(Un)Conditional Love? (part 2 in my series)
January 13th, 2008 by Sonja

(Part 2 in my series … Part 1 is here at Pushing My Own Envelope.  I don’t know yet whether or not there will be a part 3 or more, I’m waiting on the muse for that.)

One night a few weeks ago, we all snuggled down together as a family and watched National Lampoon’s Christmas Vacation together. I had truly forgotten how obnoxiously hilarious that movie is. But there was one character who had completely fallen off my radar screen. Aunt Bethany. Remember her? She was the elderly aunt who showed up on Christmas Eve having wrapped up her cat as a gift. Yeah, I’d left her behind too. I looked her up a minute ago, the actress who played her was the same lady who played the voice of Olive Oyl in all the Popeye cartoons for 30 years.

In the movie no one quite knew what to do with her. The actress did a marvelous job with her part, prompting LightBoy to comment that it must have been fun to play that role. This was my favorite scene. Clark reveled in having the family together for Christmas Eve dinner. Everyone gathered round the beautifully set table, dressed, and primped. He did honor to his aunt by asking her to bless the meal:

Her response is priceless. She knows what to do … sort of. When told that she is the speaker, she then knows that something important should be spoken, so she gathered all of her wits and recited. She recited the first thing that came to mind. The Pledge of Allegiance.

Clark was devastated. My heart broke for him. He wanted a blessing. He wanted blessing on the food, on the day, on the family, and most of all on him. He wanted to know that he was loved. But Eddie, well, Eddie the hick … he knew how to respond. He stood up and clapped his hand right over his heart, his whole body ramrod straight at attention. Yep. Say the Pledge and Eddie knows what to do. No one else quite did though. They did not know where to put their eyes. There were some uncomfortable wiggles. Sideways glances. Then everyone settled in and accepted the Pledge of Allegiance as the blessing for Christmas dinner.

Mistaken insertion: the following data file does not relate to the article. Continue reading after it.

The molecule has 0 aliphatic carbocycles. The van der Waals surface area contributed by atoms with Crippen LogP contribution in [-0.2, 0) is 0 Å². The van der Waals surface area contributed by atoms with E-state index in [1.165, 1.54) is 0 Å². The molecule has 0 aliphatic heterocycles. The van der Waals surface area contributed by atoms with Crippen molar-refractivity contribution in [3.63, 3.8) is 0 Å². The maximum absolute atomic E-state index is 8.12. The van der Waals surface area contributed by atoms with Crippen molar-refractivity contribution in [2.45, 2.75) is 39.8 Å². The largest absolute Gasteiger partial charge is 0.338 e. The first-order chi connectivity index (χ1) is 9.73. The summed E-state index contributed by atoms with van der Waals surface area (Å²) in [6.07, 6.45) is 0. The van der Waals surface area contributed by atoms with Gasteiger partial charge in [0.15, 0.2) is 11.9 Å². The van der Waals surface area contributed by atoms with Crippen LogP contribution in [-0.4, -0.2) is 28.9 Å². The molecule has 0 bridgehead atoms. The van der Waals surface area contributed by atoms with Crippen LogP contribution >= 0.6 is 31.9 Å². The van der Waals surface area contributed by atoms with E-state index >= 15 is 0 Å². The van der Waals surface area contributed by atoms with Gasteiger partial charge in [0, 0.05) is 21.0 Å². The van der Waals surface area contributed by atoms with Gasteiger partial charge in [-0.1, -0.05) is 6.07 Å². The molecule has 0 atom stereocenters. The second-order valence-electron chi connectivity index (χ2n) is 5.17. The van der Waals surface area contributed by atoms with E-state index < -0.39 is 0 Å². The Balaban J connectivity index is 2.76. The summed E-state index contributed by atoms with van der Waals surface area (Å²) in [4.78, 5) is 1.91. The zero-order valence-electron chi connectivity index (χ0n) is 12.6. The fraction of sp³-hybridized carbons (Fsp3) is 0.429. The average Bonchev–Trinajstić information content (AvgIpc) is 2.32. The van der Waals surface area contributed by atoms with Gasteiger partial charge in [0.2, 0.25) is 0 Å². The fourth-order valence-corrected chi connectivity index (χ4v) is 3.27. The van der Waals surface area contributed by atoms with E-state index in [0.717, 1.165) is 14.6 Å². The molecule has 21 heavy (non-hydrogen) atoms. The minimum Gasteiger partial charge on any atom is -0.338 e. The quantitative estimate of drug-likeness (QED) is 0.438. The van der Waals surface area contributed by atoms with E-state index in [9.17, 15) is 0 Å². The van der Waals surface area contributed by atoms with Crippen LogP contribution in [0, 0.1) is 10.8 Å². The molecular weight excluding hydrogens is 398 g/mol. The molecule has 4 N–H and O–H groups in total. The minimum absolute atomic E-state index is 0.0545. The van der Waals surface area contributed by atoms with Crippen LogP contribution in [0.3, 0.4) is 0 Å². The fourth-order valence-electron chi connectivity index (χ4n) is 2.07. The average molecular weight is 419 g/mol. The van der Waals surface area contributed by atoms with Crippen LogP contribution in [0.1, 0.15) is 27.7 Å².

When she done, Aunt Bethany smiled shyly at a job well done and Clark began to cut the turkey. And that was yet another disaster neatly averted.

You have to feel sort of sorry for Clark. He’s clearly going insane straining against increasing odds to pull off some sort of Norman Rockwell Christmas for his family … capped by a swimming pool gift at the end. He’s giving himself a serious case of post-traumatic stress disorder and most of it is caused by his own set of expectations.

As I watched and later reflected on the film, I wondered how the story would have changed if Clark had just gone with it. In some cases, he did. As he did with the blessing to hilarious results. But in real life (irl) we don’t. We call this planning. We plan for things so that there won’t be snafus or messes to clean up. We don’t want people to be exposed to the Aunt Bethany’s and the Eddie’s of real life, so we plan and give out scripts …

We explain our expectations to people so that they can meet them. We script life, worship, events, parties, etc. so that when the time comes for a blessing we don’t get the Pledge of Allegiance or something equally messy. Real people misunderstand what is expected and/or asked of them in critical moments and they make mistakes. But here’s the thing … our culture has zero tolerance for mistakes. We have a zero tolerance for reality; for the texture and nuance of human-ness.